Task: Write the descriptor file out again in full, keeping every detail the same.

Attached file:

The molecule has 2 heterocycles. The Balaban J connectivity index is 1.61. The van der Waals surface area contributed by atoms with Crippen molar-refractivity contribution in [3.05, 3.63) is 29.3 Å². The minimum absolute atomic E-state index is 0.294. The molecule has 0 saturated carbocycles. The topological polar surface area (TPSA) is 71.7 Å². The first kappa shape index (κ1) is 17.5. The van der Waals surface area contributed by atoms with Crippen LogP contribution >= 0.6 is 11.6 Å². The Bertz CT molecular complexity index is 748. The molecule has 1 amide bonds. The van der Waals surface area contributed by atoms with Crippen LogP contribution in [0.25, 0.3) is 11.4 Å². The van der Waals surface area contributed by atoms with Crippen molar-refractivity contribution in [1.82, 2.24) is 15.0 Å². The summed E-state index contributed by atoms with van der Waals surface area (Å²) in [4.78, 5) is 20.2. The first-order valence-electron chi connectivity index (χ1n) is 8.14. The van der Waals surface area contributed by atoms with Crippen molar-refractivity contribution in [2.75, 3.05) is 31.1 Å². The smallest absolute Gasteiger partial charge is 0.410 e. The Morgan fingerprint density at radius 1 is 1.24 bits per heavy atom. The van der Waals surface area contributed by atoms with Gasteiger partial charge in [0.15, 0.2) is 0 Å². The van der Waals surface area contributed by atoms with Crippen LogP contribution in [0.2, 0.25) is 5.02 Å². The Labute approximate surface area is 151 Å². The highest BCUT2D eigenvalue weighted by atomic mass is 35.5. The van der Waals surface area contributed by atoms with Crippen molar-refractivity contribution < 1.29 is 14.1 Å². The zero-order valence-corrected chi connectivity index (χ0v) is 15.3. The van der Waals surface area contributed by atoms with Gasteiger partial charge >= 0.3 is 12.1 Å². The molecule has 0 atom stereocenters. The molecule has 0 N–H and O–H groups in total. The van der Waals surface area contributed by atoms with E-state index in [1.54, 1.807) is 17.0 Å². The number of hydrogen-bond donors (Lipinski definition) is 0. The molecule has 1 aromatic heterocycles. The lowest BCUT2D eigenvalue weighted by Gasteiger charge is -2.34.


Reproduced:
The molecule has 2 heterocycles. The Balaban J connectivity index is 1.61. The van der Waals surface area contributed by atoms with Crippen molar-refractivity contribution in [3.05, 3.63) is 29.3 Å². The minimum absolute atomic E-state index is 0.294. The molecule has 0 saturated carbocycles. The topological polar surface area (TPSA) is 71.7 Å². The first kappa shape index (κ1) is 17.5. The van der Waals surface area contributed by atoms with Crippen LogP contribution >= 0.6 is 11.6 Å². The Bertz CT molecular complexity index is 748. The molecule has 1 amide bonds. The van der Waals surface area contributed by atoms with Crippen LogP contribution in [0.25, 0.3) is 11.4 Å². The van der Waals surface area contributed by atoms with Crippen molar-refractivity contribution in [1.82, 2.24) is 15.0 Å². The summed E-state index contributed by atoms with van der Waals surface area (Å²) in [4.78, 5) is 20.2. The first-order valence-electron chi connectivity index (χ1n) is 8.14. The van der Waals surface area contributed by atoms with Crippen molar-refractivity contribution in [2.75, 3.05) is 31.1 Å². The smallest absolute Gasteiger partial charge is 0.410 e. The Morgan fingerprint density at radius 1 is 1.24 bits per heavy atom. The van der Waals surface area contributed by atoms with Gasteiger partial charge in [0.15, 0.2) is 0 Å². The van der Waals surface area contributed by atoms with Crippen LogP contribution in [0.2, 0.25) is 5.02 Å². The Labute approximate surface area is 151 Å². The highest BCUT2D eigenvalue weighted by atomic mass is 35.5. The van der Waals surface area contributed by atoms with Crippen molar-refractivity contribution < 1.29 is 14.1 Å². The zero-order valence-corrected chi connectivity index (χ0v) is 15.3. The van der Waals surface area contributed by atoms with Gasteiger partial charge >= 0.3 is 12.1 Å². The molecule has 0 atom stereocenters. The molecule has 0 N–H and O–H groups in total. The van der Waals surface area contributed by atoms with E-state index in [1.54, 1.807) is 17.0 Å². The number of hydrogen-bond donors (Lipinski definition) is 0. The molecule has 1 aromatic heterocycles. The lowest BCUT2D eigenvalue weighted by Gasteiger charge is -2.34.